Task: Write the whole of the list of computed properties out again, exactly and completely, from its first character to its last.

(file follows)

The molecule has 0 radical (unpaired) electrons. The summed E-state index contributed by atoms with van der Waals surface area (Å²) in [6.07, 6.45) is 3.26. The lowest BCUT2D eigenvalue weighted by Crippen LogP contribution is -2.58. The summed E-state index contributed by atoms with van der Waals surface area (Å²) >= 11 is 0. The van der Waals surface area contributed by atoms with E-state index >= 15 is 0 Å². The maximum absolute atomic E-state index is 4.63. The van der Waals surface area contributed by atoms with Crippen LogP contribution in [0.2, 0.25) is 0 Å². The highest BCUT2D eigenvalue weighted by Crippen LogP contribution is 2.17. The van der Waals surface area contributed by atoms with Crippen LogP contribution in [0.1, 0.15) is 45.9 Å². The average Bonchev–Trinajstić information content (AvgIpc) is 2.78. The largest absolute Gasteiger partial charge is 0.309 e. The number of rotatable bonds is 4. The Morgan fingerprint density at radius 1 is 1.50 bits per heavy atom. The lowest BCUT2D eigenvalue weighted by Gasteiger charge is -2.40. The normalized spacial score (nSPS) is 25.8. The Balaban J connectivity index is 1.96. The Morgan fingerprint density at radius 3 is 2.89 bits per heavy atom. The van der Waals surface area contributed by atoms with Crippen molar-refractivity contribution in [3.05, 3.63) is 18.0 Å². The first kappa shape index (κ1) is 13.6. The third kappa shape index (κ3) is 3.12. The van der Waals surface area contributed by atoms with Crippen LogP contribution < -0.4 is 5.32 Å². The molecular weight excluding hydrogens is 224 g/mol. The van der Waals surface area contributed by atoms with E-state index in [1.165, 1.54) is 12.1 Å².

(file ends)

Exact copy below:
The molecule has 0 radical (unpaired) electrons. The summed E-state index contributed by atoms with van der Waals surface area (Å²) in [6.07, 6.45) is 3.26. The lowest BCUT2D eigenvalue weighted by Crippen LogP contribution is -2.58. The summed E-state index contributed by atoms with van der Waals surface area (Å²) >= 11 is 0. The van der Waals surface area contributed by atoms with E-state index >= 15 is 0 Å². The maximum absolute atomic E-state index is 4.63. The van der Waals surface area contributed by atoms with Crippen LogP contribution in [0.2, 0.25) is 0 Å². The highest BCUT2D eigenvalue weighted by Crippen LogP contribution is 2.17. The van der Waals surface area contributed by atoms with Crippen LogP contribution in [0.1, 0.15) is 45.9 Å². The average Bonchev–Trinajstić information content (AvgIpc) is 2.78. The largest absolute Gasteiger partial charge is 0.309 e. The number of rotatable bonds is 4. The Morgan fingerprint density at radius 1 is 1.50 bits per heavy atom. The lowest BCUT2D eigenvalue weighted by Gasteiger charge is -2.40. The normalized spacial score (nSPS) is 25.8. The Balaban J connectivity index is 1.96. The Morgan fingerprint density at radius 3 is 2.89 bits per heavy atom. The van der Waals surface area contributed by atoms with Crippen molar-refractivity contribution in [3.05, 3.63) is 18.0 Å². The first kappa shape index (κ1) is 13.6. The third kappa shape index (κ3) is 3.12. The van der Waals surface area contributed by atoms with Crippen LogP contribution < -0.4 is 5.32 Å². The molecular weight excluding hydrogens is 224 g/mol. The van der Waals surface area contributed by atoms with E-state index in [1.165, 1.54) is 12.1 Å².